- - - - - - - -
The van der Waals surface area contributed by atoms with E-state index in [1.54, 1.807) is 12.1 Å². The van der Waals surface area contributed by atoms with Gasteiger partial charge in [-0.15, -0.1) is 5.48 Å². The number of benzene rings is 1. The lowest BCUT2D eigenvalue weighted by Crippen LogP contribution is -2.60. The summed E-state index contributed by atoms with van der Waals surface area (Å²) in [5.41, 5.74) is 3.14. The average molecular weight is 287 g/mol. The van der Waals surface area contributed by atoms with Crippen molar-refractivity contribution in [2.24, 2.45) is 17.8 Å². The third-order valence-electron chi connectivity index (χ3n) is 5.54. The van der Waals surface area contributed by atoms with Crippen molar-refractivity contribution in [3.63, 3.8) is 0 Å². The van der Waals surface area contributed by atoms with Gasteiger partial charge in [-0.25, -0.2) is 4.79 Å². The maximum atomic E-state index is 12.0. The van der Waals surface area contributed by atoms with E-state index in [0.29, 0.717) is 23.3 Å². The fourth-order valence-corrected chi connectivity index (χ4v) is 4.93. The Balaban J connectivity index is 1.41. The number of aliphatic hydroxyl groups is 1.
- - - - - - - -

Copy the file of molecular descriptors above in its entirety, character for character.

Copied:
The van der Waals surface area contributed by atoms with E-state index in [1.54, 1.807) is 12.1 Å². The van der Waals surface area contributed by atoms with Gasteiger partial charge in [-0.15, -0.1) is 5.48 Å². The number of benzene rings is 1. The lowest BCUT2D eigenvalue weighted by Crippen LogP contribution is -2.60. The summed E-state index contributed by atoms with van der Waals surface area (Å²) in [5.41, 5.74) is 3.14. The average molecular weight is 287 g/mol. The van der Waals surface area contributed by atoms with Crippen molar-refractivity contribution in [2.24, 2.45) is 17.8 Å². The third-order valence-electron chi connectivity index (χ3n) is 5.54. The van der Waals surface area contributed by atoms with Crippen molar-refractivity contribution in [3.63, 3.8) is 0 Å². The van der Waals surface area contributed by atoms with Gasteiger partial charge in [-0.25, -0.2) is 4.79 Å². The maximum atomic E-state index is 12.0. The van der Waals surface area contributed by atoms with E-state index in [0.29, 0.717) is 23.3 Å². The fourth-order valence-corrected chi connectivity index (χ4v) is 4.93. The Balaban J connectivity index is 1.41. The number of aliphatic hydroxyl groups is 1.